Citizen Science on the Radio: WHYY Features Dan Duran’s Drexel Elaphrus Beetle Hunt

Image credit: CC-BY Charles Lindsey via Wikimedia
Image credit: CC-BY Charles Lindsey via Wikimedia

This week on The Pulse and SciStarter’s segment about citizen science, producer Kimberly Haas speaks with Dan Duran, who is running a project that monitors the elusive Elaphrus beetle to monitor stream health.

Read WHYY’s related blog post to learn more. Here’s an excerpt:

Dan Duran, assistant professor in Drexel University’s Department of Biodiversity, Earth and Environmental Science, has just embarked on a search for one of those indicator species. The marsh ground beetle, which also goes by the Latin name for its genus, Elaphrus, is found along muddy stream banks in temperate regions like ours. Duran says it’s an effective indicator species because it’s adversely affected by run-off, like road salts and agricultural chemicals–that make it into a stream without being visible.

Duran’s goals are to chart where Elaphrus is found in the waterways of the Philadelphia region, and to track changes to their range over time. But ours is a watery habitat, so how will it play out – one researcher vs. how many hundreds of streams? The answer, of course, is citizen scientists.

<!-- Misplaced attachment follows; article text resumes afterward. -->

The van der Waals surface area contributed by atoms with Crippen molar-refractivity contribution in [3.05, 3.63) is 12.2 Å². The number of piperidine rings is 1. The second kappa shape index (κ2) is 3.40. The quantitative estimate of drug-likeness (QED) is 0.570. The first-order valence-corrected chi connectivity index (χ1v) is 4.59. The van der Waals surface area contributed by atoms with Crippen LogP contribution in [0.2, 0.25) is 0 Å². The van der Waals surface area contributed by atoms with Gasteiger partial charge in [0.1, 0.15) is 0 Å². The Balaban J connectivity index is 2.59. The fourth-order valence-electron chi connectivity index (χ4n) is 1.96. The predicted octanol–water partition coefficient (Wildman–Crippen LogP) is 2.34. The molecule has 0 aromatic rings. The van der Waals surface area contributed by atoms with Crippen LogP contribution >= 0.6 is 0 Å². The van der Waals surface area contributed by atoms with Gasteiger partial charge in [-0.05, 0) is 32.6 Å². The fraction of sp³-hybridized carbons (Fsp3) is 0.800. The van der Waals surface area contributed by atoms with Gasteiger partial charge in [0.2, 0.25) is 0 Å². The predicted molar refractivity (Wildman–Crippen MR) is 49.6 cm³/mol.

Here’s where you can help. If you’re a citizen science researcher, project manager, or participant in the PA, NJ, or DE areas, we want to hear from you! If you have an interesting story to share about a citizen science project or experience, let us know. Send your stories for consideration to Lily@SciStarter.com.

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WHYY (90.9 FM in Philly) Friday on-air schedule:
6-9 a.m. – Morning Edition
9-10 a.m. – The Pulse
10 a.m. to 12 p.m. – Radio Times
10 a.m. following Sunday – The Pulse (rebroadcast)

Categories: Citizen Science, Insects, Nature & Outdoors

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About the Author

Lily Bui

Although she holds dual non-science bachelors’ degrees in International Studies and Spanish from the University of California Irvine, Lily has long harbored a proclivity for the sciences. A daughter of an engineer and an accountant who also happen to be a photographer and musician, respectively, Lily grew up on the nexus between science and art. Lily has worked on Capitol Hill in Washington, D.C.; served a year in AmeriCorps in Montgomery County, Maryland; worked for a New York Times bestselling ghostwriter in California; and performed across the U.S. as a touring musician. She currently works with WGBH-TV Boston and Public Radio Exchange (PRX) in Cambridge. In her spare time, she thinks of cheesy science puns (mostly to entertain herself). // Tweets @dangerbui